Today is Veterans’ Day. You’ll read about it in the papers and see mentions of it on TV, but probably there will not be much else said or done about it. Politicians will lay wreaths at gravesites, and then go on about forgetting the men and women the rest of the time. The VA will continue to be underfunded, the Guard will get sent in harm’s way after training with sub-standard equipment, and congressmen thinking only of their re-elections will push for actions which look good but ignore the needs of the men in the field. Kipling is ignored by Americans just as well as the British forgot him.

There are exceptions, of course. There are businesses which grant preference to veterans when they hire, seems they like to take on men and women who know how to handle responsibility and a genuinely difficult burden, who have dealt with stress and the tough decisions in a way that makes a few business decisions no sweat at all. There are a few congressmen and senators who will actually go out to see where the men serve and meet them to find out what they need in a non-election year, the way John McCain and Joe Lieberman did. And there are some good people who have been sending letters and packages to the troops, caring everyday and not just on a calendar day.

What makes America different, is that Americans do not like war. Even our troops have no desire to do the business of war, the destruction and the killing things they would just as soon not see happen, and these soldiers are only too happy to come home to a normal life. That’s why it matters, that we respect these men and women, not just when we know the cameras are rolling and there’s political gain or cost to a gesture, but in recognition of genuine sacrifice. And when they say they want to complete the mission, to finish the job, we owe them that voice and we should respect their decision.

The war in Iraq and Afghanistan (parts of the same war, though some would lie and pretend otherwise) is controversial, not least because it requires stamina and patience, and the democrats have seen fit to use the war as a political football in more than one election. The soldiers simply want to win, finish the job, leave a stable and independent and free Iraq and Afghanistan, and come home. Anyone who wants to settle for less neither respects nor honors the troops.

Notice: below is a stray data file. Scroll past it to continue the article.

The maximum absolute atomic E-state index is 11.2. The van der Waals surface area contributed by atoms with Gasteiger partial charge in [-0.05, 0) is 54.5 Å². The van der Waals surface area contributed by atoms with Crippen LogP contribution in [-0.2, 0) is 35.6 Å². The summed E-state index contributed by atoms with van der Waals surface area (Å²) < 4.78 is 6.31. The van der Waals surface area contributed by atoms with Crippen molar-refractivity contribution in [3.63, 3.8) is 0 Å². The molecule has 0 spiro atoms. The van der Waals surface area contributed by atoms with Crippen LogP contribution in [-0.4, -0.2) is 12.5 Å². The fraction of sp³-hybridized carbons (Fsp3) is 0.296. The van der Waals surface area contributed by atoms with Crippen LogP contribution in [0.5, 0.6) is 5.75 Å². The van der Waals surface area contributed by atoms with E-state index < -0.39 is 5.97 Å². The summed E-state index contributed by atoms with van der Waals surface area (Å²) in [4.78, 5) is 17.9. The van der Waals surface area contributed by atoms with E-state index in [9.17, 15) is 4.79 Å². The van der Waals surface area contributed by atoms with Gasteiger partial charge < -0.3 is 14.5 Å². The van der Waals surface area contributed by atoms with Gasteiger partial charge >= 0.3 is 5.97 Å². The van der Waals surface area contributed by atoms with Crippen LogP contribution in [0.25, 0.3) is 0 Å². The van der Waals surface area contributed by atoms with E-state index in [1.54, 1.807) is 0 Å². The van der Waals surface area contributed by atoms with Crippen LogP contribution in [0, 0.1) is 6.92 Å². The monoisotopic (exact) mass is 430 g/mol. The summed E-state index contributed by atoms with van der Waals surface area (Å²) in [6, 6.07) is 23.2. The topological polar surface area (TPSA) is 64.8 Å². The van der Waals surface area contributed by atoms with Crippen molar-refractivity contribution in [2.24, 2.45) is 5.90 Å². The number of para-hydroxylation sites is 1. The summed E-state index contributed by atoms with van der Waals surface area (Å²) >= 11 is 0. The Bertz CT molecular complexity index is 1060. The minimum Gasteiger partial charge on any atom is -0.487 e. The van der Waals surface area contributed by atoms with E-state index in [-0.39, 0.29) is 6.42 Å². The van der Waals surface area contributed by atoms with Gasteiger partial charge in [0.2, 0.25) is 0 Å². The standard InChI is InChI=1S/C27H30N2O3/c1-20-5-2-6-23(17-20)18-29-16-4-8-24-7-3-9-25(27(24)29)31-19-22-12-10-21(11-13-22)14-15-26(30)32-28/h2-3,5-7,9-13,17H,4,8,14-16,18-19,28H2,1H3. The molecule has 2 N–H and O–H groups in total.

War is a horrible thing, and sometimes it serves no good purpose and at other times the best of intentions carry horrific cost. But there are times where it is necessary, where there is no way for greater costs to be avoided except that our soldiers fight, often killing and sometimes dying. The horror of the cost is terrible to consider, yet we must consider it and consider it in context if we are to understand any of it. And the sad truth of it, is that many who make decisions about our troops never even try to consider the cost and its meaning.

Some people attach the moral value of a conflict to the president or party which supports it. I do not. I support the war in Iraq and Afghanistan for reasons similar to why I supported the war effort in Bosnia and in Somalia, similar to why I supported Just Cause and the invasion of Grenada, and why I thought the failed mission at Desert One was something we should all respect and try to understand. Partly because in each of those conflicts American troops were committed and we owe support to the men who went in on valid orders from their commander. Partly also because wars are not to be decided in the same way we choose the next winner of ‘American Idol’. And partly because there is a virtue to American wars, something unique that comes from the character of the men who fight under our flag and the mission of the American war effort. We fight no wars of conquest, and our soldiers change the world for the better when they remove tyrants and despots.

This day is only a symbol of a debt so large we cannot possibly repay it, but the men and women in uniform deserve better than a mattress sale and a passing insincere gesture from a politician whose mind is on his own gain ninety-nine percent of the time. Think about it, then act on it.

Under A Sheltering Tree
Obama and the Veterans 2008